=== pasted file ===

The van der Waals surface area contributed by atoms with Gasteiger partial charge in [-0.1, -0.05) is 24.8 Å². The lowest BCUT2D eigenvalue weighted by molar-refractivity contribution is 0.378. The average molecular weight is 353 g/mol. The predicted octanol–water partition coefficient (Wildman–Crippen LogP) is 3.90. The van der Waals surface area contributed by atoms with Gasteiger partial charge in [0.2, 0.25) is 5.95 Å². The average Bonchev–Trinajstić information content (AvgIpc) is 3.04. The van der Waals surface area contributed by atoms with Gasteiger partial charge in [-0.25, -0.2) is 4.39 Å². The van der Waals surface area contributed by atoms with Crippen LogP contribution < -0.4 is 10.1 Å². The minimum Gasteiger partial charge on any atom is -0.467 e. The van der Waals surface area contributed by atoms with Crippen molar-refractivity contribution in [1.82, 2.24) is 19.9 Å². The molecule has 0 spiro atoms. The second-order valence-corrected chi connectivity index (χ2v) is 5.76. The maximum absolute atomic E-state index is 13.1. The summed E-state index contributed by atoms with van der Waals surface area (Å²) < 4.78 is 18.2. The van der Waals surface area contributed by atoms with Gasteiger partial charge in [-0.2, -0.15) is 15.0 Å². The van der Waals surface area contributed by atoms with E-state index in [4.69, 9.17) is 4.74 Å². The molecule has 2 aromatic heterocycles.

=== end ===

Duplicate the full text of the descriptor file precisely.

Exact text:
The van der Waals surface area contributed by atoms with Gasteiger partial charge in [-0.1, -0.05) is 24.8 Å². The lowest BCUT2D eigenvalue weighted by molar-refractivity contribution is 0.378. The average molecular weight is 353 g/mol. The predicted octanol–water partition coefficient (Wildman–Crippen LogP) is 3.90. The van der Waals surface area contributed by atoms with Gasteiger partial charge in [0.2, 0.25) is 5.95 Å². The average Bonchev–Trinajstić information content (AvgIpc) is 3.04. The van der Waals surface area contributed by atoms with Gasteiger partial charge in [-0.25, -0.2) is 4.39 Å². The van der Waals surface area contributed by atoms with Crippen LogP contribution < -0.4 is 10.1 Å². The minimum Gasteiger partial charge on any atom is -0.467 e. The van der Waals surface area contributed by atoms with Crippen molar-refractivity contribution in [1.82, 2.24) is 19.9 Å². The molecule has 0 spiro atoms. The second-order valence-corrected chi connectivity index (χ2v) is 5.76. The maximum absolute atomic E-state index is 13.1. The summed E-state index contributed by atoms with van der Waals surface area (Å²) < 4.78 is 18.2. The van der Waals surface area contributed by atoms with Gasteiger partial charge in [-0.2, -0.15) is 15.0 Å². The van der Waals surface area contributed by atoms with E-state index in [4.69, 9.17) is 4.74 Å². The molecule has 2 aromatic heterocycles.